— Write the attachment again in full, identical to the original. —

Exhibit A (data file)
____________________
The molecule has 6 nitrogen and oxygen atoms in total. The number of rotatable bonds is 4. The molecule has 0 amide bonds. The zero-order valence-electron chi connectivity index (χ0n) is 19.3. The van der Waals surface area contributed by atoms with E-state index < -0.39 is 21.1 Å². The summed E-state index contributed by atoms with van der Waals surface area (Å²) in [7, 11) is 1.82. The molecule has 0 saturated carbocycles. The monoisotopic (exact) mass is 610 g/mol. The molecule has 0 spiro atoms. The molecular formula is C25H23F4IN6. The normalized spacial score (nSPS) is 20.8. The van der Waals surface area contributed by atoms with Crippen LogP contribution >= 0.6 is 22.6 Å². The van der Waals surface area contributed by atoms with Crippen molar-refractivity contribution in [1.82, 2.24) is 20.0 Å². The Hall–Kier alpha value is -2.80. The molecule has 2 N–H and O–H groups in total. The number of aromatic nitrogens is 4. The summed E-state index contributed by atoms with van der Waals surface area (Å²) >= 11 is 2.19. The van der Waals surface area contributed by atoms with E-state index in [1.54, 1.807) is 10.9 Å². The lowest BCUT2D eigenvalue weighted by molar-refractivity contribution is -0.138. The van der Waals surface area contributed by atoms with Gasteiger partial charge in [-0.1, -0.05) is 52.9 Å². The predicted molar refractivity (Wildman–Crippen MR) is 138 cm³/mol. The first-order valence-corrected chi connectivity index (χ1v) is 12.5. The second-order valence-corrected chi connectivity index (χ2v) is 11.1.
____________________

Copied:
The molecule has 6 nitrogen and oxygen atoms in total. The number of rotatable bonds is 4. The molecule has 0 amide bonds. The zero-order valence-electron chi connectivity index (χ0n) is 19.3. The van der Waals surface area contributed by atoms with E-state index < -0.39 is 21.1 Å². The summed E-state index contributed by atoms with van der Waals surface area (Å²) in [7, 11) is 1.82. The molecule has 0 saturated carbocycles. The monoisotopic (exact) mass is 610 g/mol. The molecule has 0 spiro atoms. The molecular formula is C25H23F4IN6. The normalized spacial score (nSPS) is 20.8. The van der Waals surface area contributed by atoms with Crippen LogP contribution >= 0.6 is 22.6 Å². The van der Waals surface area contributed by atoms with Crippen molar-refractivity contribution in [1.82, 2.24) is 20.0 Å². The Hall–Kier alpha value is -2.80. The molecule has 2 N–H and O–H groups in total. The number of aromatic nitrogens is 4. The summed E-state index contributed by atoms with van der Waals surface area (Å²) >= 11 is 2.19. The van der Waals surface area contributed by atoms with E-state index in [1.54, 1.807) is 10.9 Å². The lowest BCUT2D eigenvalue weighted by molar-refractivity contribution is -0.138. The van der Waals surface area contributed by atoms with Gasteiger partial charge in [-0.1, -0.05) is 52.9 Å². The predicted molar refractivity (Wildman–Crippen MR) is 138 cm³/mol. The first-order valence-corrected chi connectivity index (χ1v) is 12.5. The second-order valence-corrected chi connectivity index (χ2v) is 11.1.